November 30, 2020
Who is really in your bubble?
Many people have chosen to form social bubbles to keep social contact during the pandemic. While social bubbles can help lessen the risk of spreading COVID-19, they can also give people a false sense of safety. It’s still safest to limit socializing to the people you live with. If you do choose to gather with another household, consider the risks involved.
To understand what your actual risk of COVID-19 exposure is, it’s a good idea to take the time to consider what interactions each bubble member might have outside of the bubble. Consider this example: Ellen thinks her bubble merely includes her brother Greg and her friend Geneva. But Greg attended a birthday gathering with three other people over the weekend and had an in-person work meeting with a colleague. So Ellen’s potential exposure is wider than she thought.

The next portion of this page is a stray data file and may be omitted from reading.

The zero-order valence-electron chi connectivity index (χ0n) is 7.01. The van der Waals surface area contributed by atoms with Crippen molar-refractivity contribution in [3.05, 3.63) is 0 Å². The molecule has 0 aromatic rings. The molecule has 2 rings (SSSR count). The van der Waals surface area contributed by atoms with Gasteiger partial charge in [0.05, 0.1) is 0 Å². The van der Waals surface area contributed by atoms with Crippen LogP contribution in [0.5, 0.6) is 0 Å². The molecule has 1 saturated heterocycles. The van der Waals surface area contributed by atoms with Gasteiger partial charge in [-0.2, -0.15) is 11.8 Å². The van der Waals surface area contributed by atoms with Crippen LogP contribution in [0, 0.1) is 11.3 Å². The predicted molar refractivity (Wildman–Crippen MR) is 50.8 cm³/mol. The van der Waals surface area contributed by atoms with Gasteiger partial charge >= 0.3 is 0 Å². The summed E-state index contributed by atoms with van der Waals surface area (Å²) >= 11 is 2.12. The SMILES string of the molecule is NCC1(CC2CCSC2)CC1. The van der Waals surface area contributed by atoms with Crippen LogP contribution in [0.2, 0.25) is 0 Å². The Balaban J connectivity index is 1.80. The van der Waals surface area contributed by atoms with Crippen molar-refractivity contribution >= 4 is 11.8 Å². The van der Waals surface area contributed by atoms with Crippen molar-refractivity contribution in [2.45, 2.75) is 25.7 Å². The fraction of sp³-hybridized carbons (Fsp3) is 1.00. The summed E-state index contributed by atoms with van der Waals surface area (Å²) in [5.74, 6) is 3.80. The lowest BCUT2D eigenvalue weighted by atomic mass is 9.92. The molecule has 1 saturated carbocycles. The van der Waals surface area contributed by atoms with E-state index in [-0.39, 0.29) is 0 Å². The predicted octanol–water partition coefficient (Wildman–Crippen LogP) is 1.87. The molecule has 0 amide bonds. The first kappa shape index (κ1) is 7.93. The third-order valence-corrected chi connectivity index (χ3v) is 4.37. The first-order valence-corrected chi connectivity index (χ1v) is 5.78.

Right now, COVID-19 is surging and threatening hospital capacity in Oregon, but we can still flatten the curve if we stay home, wear a face covering when we go out, and maintain physical distance of at least six feet from people we don’t live with. Please help keep people in Oregon healthy and safe this holiday season.